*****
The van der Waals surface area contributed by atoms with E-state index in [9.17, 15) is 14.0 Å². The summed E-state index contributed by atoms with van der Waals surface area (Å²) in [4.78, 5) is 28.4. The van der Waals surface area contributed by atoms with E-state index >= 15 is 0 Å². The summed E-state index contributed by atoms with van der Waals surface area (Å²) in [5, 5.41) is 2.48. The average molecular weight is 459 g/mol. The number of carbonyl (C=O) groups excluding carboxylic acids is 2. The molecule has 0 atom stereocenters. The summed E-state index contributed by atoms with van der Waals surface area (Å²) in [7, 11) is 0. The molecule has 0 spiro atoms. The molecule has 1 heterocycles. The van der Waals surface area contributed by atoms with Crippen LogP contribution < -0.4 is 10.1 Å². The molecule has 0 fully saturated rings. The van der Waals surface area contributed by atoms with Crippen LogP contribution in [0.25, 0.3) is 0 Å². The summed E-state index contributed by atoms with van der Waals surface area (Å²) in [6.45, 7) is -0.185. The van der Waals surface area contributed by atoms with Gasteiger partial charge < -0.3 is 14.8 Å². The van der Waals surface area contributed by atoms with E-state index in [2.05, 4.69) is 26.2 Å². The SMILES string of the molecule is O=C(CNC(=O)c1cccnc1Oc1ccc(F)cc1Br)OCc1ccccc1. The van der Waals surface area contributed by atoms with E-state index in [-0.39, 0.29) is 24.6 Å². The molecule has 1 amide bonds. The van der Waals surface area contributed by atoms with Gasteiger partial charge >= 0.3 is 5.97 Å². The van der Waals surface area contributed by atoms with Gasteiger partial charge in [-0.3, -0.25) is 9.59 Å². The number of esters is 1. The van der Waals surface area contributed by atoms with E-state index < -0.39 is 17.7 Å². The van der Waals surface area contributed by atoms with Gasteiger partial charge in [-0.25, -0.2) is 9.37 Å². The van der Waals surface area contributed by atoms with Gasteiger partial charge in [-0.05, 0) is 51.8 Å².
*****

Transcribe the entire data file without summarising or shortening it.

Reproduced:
The van der Waals surface area contributed by atoms with E-state index in [9.17, 15) is 14.0 Å². The summed E-state index contributed by atoms with van der Waals surface area (Å²) in [4.78, 5) is 28.4. The van der Waals surface area contributed by atoms with E-state index >= 15 is 0 Å². The summed E-state index contributed by atoms with van der Waals surface area (Å²) in [5, 5.41) is 2.48. The average molecular weight is 459 g/mol. The number of carbonyl (C=O) groups excluding carboxylic acids is 2. The molecule has 0 atom stereocenters. The summed E-state index contributed by atoms with van der Waals surface area (Å²) in [7, 11) is 0. The molecule has 0 spiro atoms. The molecule has 1 heterocycles. The van der Waals surface area contributed by atoms with Crippen LogP contribution < -0.4 is 10.1 Å². The molecule has 0 fully saturated rings. The van der Waals surface area contributed by atoms with Crippen LogP contribution in [0.25, 0.3) is 0 Å². The summed E-state index contributed by atoms with van der Waals surface area (Å²) in [6.45, 7) is -0.185. The van der Waals surface area contributed by atoms with Gasteiger partial charge < -0.3 is 14.8 Å². The van der Waals surface area contributed by atoms with E-state index in [2.05, 4.69) is 26.2 Å². The SMILES string of the molecule is O=C(CNC(=O)c1cccnc1Oc1ccc(F)cc1Br)OCc1ccccc1. The van der Waals surface area contributed by atoms with E-state index in [-0.39, 0.29) is 24.6 Å². The molecule has 1 amide bonds. The van der Waals surface area contributed by atoms with Gasteiger partial charge >= 0.3 is 5.97 Å². The van der Waals surface area contributed by atoms with Gasteiger partial charge in [-0.3, -0.25) is 9.59 Å². The number of esters is 1. The van der Waals surface area contributed by atoms with E-state index < -0.39 is 17.7 Å². The van der Waals surface area contributed by atoms with Gasteiger partial charge in [-0.25, -0.2) is 9.37 Å². The van der Waals surface area contributed by atoms with Gasteiger partial charge in [-0.05, 0) is 51.8 Å².